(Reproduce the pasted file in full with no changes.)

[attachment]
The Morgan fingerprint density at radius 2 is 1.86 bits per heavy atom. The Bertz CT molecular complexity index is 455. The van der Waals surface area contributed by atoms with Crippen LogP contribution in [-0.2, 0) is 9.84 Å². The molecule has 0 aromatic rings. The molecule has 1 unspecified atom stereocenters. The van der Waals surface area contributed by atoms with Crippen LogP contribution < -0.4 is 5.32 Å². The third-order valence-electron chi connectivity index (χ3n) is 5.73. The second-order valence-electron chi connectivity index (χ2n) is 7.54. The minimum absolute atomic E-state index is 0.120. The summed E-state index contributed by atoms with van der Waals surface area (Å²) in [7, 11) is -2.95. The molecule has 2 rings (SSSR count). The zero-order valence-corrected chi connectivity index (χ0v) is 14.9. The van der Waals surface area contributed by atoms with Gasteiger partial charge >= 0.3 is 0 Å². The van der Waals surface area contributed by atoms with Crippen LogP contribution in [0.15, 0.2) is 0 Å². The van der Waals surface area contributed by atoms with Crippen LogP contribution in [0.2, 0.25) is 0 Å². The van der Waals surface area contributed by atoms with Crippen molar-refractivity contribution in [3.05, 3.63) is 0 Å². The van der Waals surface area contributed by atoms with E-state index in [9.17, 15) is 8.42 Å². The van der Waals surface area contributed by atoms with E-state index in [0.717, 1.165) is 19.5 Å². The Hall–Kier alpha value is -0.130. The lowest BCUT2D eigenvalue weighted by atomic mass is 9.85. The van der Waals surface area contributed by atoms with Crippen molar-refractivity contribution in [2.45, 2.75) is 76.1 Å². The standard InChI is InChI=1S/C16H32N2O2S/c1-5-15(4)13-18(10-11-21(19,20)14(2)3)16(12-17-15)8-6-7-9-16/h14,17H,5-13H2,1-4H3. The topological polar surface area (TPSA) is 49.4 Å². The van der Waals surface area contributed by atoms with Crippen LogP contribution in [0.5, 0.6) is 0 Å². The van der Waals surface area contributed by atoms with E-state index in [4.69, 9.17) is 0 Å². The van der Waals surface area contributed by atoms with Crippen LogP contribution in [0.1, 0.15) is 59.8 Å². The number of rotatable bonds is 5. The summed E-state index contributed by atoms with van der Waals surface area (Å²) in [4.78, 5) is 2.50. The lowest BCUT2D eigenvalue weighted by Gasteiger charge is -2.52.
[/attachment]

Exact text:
The Morgan fingerprint density at radius 2 is 1.86 bits per heavy atom. The Bertz CT molecular complexity index is 455. The van der Waals surface area contributed by atoms with Crippen LogP contribution in [-0.2, 0) is 9.84 Å². The molecule has 0 aromatic rings. The molecule has 1 unspecified atom stereocenters. The van der Waals surface area contributed by atoms with Crippen LogP contribution < -0.4 is 5.32 Å². The third-order valence-electron chi connectivity index (χ3n) is 5.73. The second-order valence-electron chi connectivity index (χ2n) is 7.54. The minimum absolute atomic E-state index is 0.120. The summed E-state index contributed by atoms with van der Waals surface area (Å²) in [7, 11) is -2.95. The molecule has 2 rings (SSSR count). The zero-order valence-corrected chi connectivity index (χ0v) is 14.9. The van der Waals surface area contributed by atoms with Gasteiger partial charge >= 0.3 is 0 Å². The van der Waals surface area contributed by atoms with Crippen LogP contribution in [0.15, 0.2) is 0 Å². The van der Waals surface area contributed by atoms with Crippen LogP contribution in [0.2, 0.25) is 0 Å². The van der Waals surface area contributed by atoms with Crippen molar-refractivity contribution in [3.05, 3.63) is 0 Å². The van der Waals surface area contributed by atoms with E-state index in [9.17, 15) is 8.42 Å². The van der Waals surface area contributed by atoms with E-state index in [0.717, 1.165) is 19.5 Å². The Hall–Kier alpha value is -0.130. The lowest BCUT2D eigenvalue weighted by atomic mass is 9.85. The van der Waals surface area contributed by atoms with Crippen molar-refractivity contribution in [2.45, 2.75) is 76.1 Å². The standard InChI is InChI=1S/C16H32N2O2S/c1-5-15(4)13-18(10-11-21(19,20)14(2)3)16(12-17-15)8-6-7-9-16/h14,17H,5-13H2,1-4H3. The topological polar surface area (TPSA) is 49.4 Å². The van der Waals surface area contributed by atoms with Crippen LogP contribution in [0.5, 0.6) is 0 Å². The van der Waals surface area contributed by atoms with E-state index in [4.69, 9.17) is 0 Å². The van der Waals surface area contributed by atoms with Crippen LogP contribution in [0.1, 0.15) is 59.8 Å². The number of rotatable bonds is 5. The summed E-state index contributed by atoms with van der Waals surface area (Å²) in [4.78, 5) is 2.50. The lowest BCUT2D eigenvalue weighted by Gasteiger charge is -2.52.